Perpetual Trusts


Most states have statutes or case law which restrict the lifetime of a trust. However, in 1997 the Alaska legislature amended our law to eliminate this restriction.1 Therefore, Alaska trusts may now be perpetual. This means that a trust formed by you (during life or after your death) will be available to provide benefits to your descendants and their families for as long as the trust continues to have assets. Usually a perpetual trust is divided into shares, one for each of your children. Then the income and principal of the child's trust will be used for the benefit of the child (the primary beneficiary) and your child's descendants. Often the trustee is given complete discretion to make distributions to them for any purpose, after taking into consideration their income and other resources, and the effect that any of these distributions will have upon them. In addition, the trustee may provide your beneficiaries with valuable benefits, such as use of a trust-owned residence, without actually distributing income or principal to them. After each child's death, that child's trust is divided among his or her children, and each of them becomes a primary beneficiary of a separate trust. These trusts will be administered and distributed pursuant to the same type of directions as those which apply to your child's trust. As each primary beneficiary dies, new trusts will be created for that deceased primary beneficiary's descendants. This plan will continue from generation to generation until the trusts run out of assets. Some clients desire to also include the spouses of their descendants in the above-described dispositive plan. Perpetual Trusts provide the following benefits:
  1. The trust assets are protected from your descendants' creditors. These creditors can include judgment creditors from commercial transactions, professional negligence, or personal injury claims. Further, the assets can be protected from a property division upon divorce. Your Perpetual Trust also provides protection against improper influences that may result from a descendant's inability, immaturity, inexperience, or incapacity to manage assets.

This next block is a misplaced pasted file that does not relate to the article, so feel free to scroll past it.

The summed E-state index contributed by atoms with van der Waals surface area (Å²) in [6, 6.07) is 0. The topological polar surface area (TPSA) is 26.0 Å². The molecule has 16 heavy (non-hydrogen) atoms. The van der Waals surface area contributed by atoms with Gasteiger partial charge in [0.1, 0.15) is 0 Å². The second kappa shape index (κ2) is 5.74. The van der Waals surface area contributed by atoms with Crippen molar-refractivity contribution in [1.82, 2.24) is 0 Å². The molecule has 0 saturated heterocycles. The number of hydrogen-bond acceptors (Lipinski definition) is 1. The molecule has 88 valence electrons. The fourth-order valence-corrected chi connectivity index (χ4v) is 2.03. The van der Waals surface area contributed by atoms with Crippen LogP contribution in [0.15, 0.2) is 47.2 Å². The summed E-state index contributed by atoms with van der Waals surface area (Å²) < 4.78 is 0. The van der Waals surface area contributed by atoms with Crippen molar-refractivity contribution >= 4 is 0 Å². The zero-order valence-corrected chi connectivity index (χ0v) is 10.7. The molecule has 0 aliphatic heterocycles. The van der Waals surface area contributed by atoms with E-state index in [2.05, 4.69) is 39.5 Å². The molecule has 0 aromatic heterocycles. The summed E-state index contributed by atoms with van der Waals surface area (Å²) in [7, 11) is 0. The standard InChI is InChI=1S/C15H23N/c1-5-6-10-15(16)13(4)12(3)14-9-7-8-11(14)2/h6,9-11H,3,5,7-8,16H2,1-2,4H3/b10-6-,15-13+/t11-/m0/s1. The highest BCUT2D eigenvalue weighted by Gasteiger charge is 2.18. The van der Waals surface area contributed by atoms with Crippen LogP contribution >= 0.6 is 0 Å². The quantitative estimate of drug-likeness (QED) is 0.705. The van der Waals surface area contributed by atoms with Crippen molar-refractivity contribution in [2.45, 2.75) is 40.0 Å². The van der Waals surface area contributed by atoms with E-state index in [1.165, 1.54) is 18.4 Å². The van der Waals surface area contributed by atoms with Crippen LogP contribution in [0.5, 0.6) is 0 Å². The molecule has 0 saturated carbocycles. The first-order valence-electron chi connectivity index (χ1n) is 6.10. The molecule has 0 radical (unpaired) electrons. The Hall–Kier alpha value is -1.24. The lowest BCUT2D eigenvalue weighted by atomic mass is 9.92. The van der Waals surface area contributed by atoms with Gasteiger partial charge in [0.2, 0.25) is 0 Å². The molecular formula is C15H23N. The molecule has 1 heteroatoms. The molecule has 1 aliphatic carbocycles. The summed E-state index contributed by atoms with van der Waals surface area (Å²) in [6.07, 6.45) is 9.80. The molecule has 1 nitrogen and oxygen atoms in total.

2. Probate is avoided for assets held in the trust.
  3. The Perpetual Trust provides an "estate plan" for your descendants which is already in place.
  4. Each descendant may be given considerable flexibility to modify the trust's dispositive plan. A primary beneficiary is often given both a lifetime and a testamentary special power of appointment. This allows the primary beneficiary to gift trust assets during the beneficiary's lifetime and to change the estate plan at the primary beneficiary's death.
  5. Potential for enormous inheritance tax savings.
The inheritance taxes with which we are concerned are the federal gift tax, the federal estate tax and the federal generation skipping transfer tax. The federal estate tax applies when a person transfers assets at death. It has a graduated rate scale and in 2014 reached a maximum rate when you have transferred $5,340,000 of assets. If you design a trust which continues for multiple generations, then the federal estate tax will apply to the first transfer to the trust. Generally, the estate tax will not apply when an older generation ceases to be the beneficiaries and a younger generation becomes the new beneficiaries. In 1986, Congress enacted the federal generation skipping transfer tax (the “GST tax”). This tax is designed to apply to the transfers from generation to generation, when the federal estate tax does not apply. The GST tax is always at the maximum estate tax rate (40% in 2014). However, Congress provided each spouse with the ability to protect an amount from application of the GST tax. This protection is accomplished by allocation of exemption to gifts you make or to trusts which you created. The GST exemption amounts are the same as the applicable credit amounts $5,340,000 in 2014).